Septoria leaf spot can cause serious losses in tomato plants. Learn how to identify the symptoms of this fungal disease and the cultural controls you can use to prevent or minimize infection, in this guide.
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As if there aren’t already enough diseases to worry about when you’re growing tomatoes, add Septoria leaf spot to the list.
This can be one of the most destructive diseases of tomato plants, and it is a particular problem in areas prone to extended periods of wet, humid weather.
Both Septoria leaf spot and early blight manifest as spots on the leaves, but it is easy to tell them apart if you know what to look for. We’ll help you to do this, so you can determine which plan of action to take.
Neither your greenhouse seedlings nor your full-grown plants are safe from Septoria, and this fungus can strike at any stage of development.
Here’s everything that you will find in this guide:
What You’ll Learn
- Septoria Leaf Spot Symptoms
- How to Tell Septoria Leaf Blight from Early Blight
- How the Disease Spreads
- Cultural Control Options
- Fungicide Treatments
- Take Action Quickly If You See These Spots
Septoria Leaf Spot Symptoms
Small spots on the lower leaves of your tomato plants will be the first indication that they are infected with this fungus.
If infected, the undersides of the leaves will have many small, water-soaked spots that are about 1/16 to 1/8 of an inch in diameter.
These spots will have a dark brown margin and gray or tan centers. The lesions may merge together into larger spots as they mature.
Mature lesions will have a lot of dark brown structures in their centers that look like flecks of black pepper.
These pycnidia are the fruiting bodies of the fungi that produce the spores, and they are visible to the naked eye.
This fungus rarely infects the fruit, which remain edible, although it can cause spots on the stems, blossoms, and calyxes.
Leaves that are heavily infected will turn yellow before drying up and dropping off. Splashing water can cause the disease to spread upwards to the youngest leaves and infect them.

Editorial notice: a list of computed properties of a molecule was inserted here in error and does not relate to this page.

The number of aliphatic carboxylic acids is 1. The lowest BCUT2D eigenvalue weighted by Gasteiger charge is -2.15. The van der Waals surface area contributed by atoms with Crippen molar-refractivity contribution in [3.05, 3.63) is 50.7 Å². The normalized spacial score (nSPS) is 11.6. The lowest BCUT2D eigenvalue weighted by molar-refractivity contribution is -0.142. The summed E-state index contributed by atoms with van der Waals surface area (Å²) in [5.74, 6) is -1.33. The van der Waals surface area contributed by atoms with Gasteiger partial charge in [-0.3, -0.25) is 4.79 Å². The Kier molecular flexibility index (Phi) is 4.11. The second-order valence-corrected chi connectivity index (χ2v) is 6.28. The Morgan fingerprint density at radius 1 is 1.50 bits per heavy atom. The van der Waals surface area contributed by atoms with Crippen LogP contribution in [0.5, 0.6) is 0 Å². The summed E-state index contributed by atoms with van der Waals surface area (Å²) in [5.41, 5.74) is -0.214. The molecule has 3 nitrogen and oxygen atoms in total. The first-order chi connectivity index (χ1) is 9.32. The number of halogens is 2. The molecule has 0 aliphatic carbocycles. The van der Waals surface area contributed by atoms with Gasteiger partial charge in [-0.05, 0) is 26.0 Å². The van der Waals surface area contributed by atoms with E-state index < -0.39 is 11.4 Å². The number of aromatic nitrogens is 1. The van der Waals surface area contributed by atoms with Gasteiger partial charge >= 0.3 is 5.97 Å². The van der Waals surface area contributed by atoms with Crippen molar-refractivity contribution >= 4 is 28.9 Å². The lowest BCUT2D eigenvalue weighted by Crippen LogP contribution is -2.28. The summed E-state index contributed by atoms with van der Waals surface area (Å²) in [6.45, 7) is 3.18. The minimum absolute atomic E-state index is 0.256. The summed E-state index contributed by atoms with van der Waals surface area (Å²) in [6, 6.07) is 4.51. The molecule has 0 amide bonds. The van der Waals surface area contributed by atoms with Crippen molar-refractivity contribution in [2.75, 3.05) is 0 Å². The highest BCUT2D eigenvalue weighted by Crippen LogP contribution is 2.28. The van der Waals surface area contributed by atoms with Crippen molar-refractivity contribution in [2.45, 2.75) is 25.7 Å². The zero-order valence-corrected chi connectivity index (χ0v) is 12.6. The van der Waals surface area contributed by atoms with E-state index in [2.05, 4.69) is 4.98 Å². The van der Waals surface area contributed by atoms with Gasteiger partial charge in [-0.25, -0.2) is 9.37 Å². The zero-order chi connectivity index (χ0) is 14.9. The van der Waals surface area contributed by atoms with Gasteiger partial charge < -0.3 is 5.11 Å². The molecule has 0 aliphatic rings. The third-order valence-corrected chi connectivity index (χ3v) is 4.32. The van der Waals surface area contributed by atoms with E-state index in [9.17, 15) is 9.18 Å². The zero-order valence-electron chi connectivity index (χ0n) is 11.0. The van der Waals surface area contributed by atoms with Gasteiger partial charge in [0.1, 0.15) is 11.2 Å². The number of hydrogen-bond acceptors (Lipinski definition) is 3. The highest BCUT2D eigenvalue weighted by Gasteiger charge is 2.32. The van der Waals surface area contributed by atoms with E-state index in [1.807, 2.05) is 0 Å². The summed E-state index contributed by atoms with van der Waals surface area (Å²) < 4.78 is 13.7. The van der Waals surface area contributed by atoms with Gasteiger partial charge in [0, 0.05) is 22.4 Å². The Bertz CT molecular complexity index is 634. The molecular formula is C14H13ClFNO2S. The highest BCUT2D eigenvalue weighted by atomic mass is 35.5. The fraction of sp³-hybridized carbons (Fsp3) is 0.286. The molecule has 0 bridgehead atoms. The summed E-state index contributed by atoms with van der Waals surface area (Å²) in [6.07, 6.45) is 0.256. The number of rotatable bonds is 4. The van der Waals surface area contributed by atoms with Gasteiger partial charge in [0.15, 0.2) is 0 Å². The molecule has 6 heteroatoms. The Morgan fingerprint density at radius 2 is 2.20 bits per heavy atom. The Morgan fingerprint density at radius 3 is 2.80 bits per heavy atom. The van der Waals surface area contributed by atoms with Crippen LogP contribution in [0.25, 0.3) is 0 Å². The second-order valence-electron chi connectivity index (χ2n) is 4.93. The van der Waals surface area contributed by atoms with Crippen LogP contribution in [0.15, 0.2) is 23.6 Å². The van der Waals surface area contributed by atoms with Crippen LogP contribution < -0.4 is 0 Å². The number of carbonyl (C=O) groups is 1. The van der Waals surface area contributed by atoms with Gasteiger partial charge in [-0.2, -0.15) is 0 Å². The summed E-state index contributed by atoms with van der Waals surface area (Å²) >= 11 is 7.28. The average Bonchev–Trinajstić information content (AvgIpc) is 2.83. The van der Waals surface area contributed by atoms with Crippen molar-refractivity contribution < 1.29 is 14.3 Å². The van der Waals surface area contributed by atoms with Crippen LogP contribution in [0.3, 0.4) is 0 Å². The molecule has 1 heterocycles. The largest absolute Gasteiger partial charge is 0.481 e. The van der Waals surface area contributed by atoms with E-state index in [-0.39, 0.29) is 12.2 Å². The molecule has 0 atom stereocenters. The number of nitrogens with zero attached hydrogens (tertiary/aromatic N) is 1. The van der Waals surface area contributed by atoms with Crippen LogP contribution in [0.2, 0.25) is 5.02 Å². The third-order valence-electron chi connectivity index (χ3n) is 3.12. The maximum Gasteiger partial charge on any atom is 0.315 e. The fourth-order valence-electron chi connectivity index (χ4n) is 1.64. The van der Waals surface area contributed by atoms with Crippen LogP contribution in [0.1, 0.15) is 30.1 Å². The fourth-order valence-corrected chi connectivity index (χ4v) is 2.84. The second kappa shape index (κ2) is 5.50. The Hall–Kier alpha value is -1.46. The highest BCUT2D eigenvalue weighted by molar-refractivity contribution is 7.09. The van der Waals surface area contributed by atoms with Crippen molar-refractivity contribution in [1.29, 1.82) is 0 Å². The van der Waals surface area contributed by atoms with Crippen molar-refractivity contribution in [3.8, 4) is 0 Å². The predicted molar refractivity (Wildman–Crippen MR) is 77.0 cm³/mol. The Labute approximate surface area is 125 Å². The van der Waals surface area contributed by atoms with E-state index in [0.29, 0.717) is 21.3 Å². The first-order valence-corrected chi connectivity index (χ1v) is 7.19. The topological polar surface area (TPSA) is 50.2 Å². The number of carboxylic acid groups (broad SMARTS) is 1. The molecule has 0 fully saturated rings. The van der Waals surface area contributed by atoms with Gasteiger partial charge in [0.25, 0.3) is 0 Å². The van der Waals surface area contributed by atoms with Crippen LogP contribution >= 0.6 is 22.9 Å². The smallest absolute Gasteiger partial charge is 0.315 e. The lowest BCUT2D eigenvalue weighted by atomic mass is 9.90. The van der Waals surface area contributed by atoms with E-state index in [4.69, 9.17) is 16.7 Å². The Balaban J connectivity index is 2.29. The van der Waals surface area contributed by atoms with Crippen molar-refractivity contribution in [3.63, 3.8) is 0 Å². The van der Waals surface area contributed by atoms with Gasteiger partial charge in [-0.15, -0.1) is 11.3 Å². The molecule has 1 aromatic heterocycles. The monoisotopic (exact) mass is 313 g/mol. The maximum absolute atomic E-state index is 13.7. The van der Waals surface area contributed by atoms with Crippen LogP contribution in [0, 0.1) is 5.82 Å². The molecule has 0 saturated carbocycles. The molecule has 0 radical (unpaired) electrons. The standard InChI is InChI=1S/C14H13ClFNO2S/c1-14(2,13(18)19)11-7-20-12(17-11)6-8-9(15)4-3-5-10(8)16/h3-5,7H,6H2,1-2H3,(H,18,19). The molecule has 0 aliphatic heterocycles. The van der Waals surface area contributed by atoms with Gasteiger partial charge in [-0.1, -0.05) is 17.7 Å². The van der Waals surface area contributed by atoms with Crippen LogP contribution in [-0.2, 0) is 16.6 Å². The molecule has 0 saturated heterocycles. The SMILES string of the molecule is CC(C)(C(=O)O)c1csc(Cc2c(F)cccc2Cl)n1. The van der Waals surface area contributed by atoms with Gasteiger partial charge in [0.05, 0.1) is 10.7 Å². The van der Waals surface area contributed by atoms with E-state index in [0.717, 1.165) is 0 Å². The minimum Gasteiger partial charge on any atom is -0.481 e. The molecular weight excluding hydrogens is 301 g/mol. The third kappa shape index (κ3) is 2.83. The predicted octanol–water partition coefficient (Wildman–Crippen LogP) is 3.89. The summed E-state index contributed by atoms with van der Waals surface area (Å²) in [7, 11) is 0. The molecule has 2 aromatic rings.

Sometimes the number of leaves lost is so high that the fruit may be scalded by the sun.
How to Tell Septoria Leaf Blight from Early Blight
Aside from the fact that early blight usually strikes early in the season, there are two key ways to determine whether or not an infection is caused by the fungus Septoria lycopersici.
Early blight lesions will not have visible pycnidia in them, so if you see the black spots, it is likely that your tomato plants are infected with Septoria.
The lesions caused by Septoria lack the classic bullseye that is found in early blight lesions.
How the Disease Spreads
In temperatures ranging from 59 to 80°F, the pycnidia exude numerous spores.
Splashing water is a common way for these spores to spread, but tools, insects like beetles, and even your hands and clothes can spread them.
If conditions are moist and favorable, your plants can be fully infected within two weeks.
The spores can germinate within 48 hours, leaf spots can develop in as little as five days, and pycnidia appear within seven to 10 days. The fungus can produce more spores within 10 to 13 days.
However, the spores cannot infect the plants unless free moisture is available, so infections are more likely on rainy days or in areas with long-lasting dew.
A number of plants in the nightshade family are vulnerable to infection by this pathogen and serve as potential hosts. There, they are able to produce even more spores that can infect tomato plants.
The pathogen cannot overwinter in the soil by itself – it requires plant debris to do so.
Solanaceous weeds can often live through the winter as well, and harbor fungi that can infect your tomato plants as soon as conditions are favorable.
Cultural Control Options
There are many different steps you can take to control this disease, and most of them involve getting rid of the initial sources of the spores.
Unfortunately, no fully resistant cultivars are available currently, although ‘Iron Lady’ is partially resistant.
Remove Diseased Leaves
If you catch an infection early, you may be able to stop it by removing the lower leaves that are infected and burning or destroying them.
Do not put them in your compost pile!
Remove Susceptible Weeds
Be vigilant about removing susceptible weeds that are growing in or near your garden or field.